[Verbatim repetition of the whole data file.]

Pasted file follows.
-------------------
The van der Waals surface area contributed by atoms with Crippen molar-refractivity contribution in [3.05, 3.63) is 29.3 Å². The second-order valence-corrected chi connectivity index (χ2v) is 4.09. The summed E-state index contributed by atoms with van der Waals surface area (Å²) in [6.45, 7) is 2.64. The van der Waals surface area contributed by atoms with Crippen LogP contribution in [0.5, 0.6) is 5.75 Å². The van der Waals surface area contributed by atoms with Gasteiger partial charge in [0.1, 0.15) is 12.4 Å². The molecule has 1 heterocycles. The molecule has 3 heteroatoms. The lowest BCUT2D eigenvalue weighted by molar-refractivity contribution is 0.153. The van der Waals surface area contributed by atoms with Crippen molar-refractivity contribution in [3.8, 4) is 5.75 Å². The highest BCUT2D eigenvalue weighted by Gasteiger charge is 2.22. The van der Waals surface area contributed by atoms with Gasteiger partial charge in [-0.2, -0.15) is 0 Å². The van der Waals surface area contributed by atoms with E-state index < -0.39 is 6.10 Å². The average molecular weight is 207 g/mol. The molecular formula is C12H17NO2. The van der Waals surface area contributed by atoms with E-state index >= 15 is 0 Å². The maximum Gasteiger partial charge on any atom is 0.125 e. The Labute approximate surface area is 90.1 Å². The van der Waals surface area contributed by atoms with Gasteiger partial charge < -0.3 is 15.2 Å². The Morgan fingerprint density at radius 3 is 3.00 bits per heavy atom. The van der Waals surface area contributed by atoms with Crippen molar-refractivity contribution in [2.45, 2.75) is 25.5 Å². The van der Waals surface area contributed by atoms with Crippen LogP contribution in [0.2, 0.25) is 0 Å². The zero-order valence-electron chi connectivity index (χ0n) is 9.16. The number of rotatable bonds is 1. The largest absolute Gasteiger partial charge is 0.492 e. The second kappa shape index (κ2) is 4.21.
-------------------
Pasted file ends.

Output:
The van der Waals surface area contributed by atoms with Crippen molar-refractivity contribution in [3.05, 3.63) is 29.3 Å². The second-order valence-corrected chi connectivity index (χ2v) is 4.09. The summed E-state index contributed by atoms with van der Waals surface area (Å²) in [6.45, 7) is 2.64. The van der Waals surface area contributed by atoms with Crippen LogP contribution in [0.5, 0.6) is 5.75 Å². The van der Waals surface area contributed by atoms with Gasteiger partial charge in [0.1, 0.15) is 12.4 Å². The molecule has 1 heterocycles. The molecule has 3 heteroatoms. The lowest BCUT2D eigenvalue weighted by molar-refractivity contribution is 0.153. The van der Waals surface area contributed by atoms with Crippen molar-refractivity contribution in [3.8, 4) is 5.75 Å². The highest BCUT2D eigenvalue weighted by Gasteiger charge is 2.22. The van der Waals surface area contributed by atoms with Gasteiger partial charge in [-0.2, -0.15) is 0 Å². The van der Waals surface area contributed by atoms with E-state index < -0.39 is 6.10 Å². The average molecular weight is 207 g/mol. The molecular formula is C12H17NO2. The van der Waals surface area contributed by atoms with E-state index >= 15 is 0 Å². The maximum Gasteiger partial charge on any atom is 0.125 e. The Labute approximate surface area is 90.1 Å². The van der Waals surface area contributed by atoms with Gasteiger partial charge < -0.3 is 15.2 Å². The Morgan fingerprint density at radius 3 is 3.00 bits per heavy atom. The van der Waals surface area contributed by atoms with Crippen molar-refractivity contribution in [2.45, 2.75) is 25.5 Å². The van der Waals surface area contributed by atoms with Crippen LogP contribution in [0.2, 0.25) is 0 Å². The zero-order valence-electron chi connectivity index (χ0n) is 9.16. The number of rotatable bonds is 1. The largest absolute Gasteiger partial charge is 0.492 e. The second kappa shape index (κ2) is 4.21.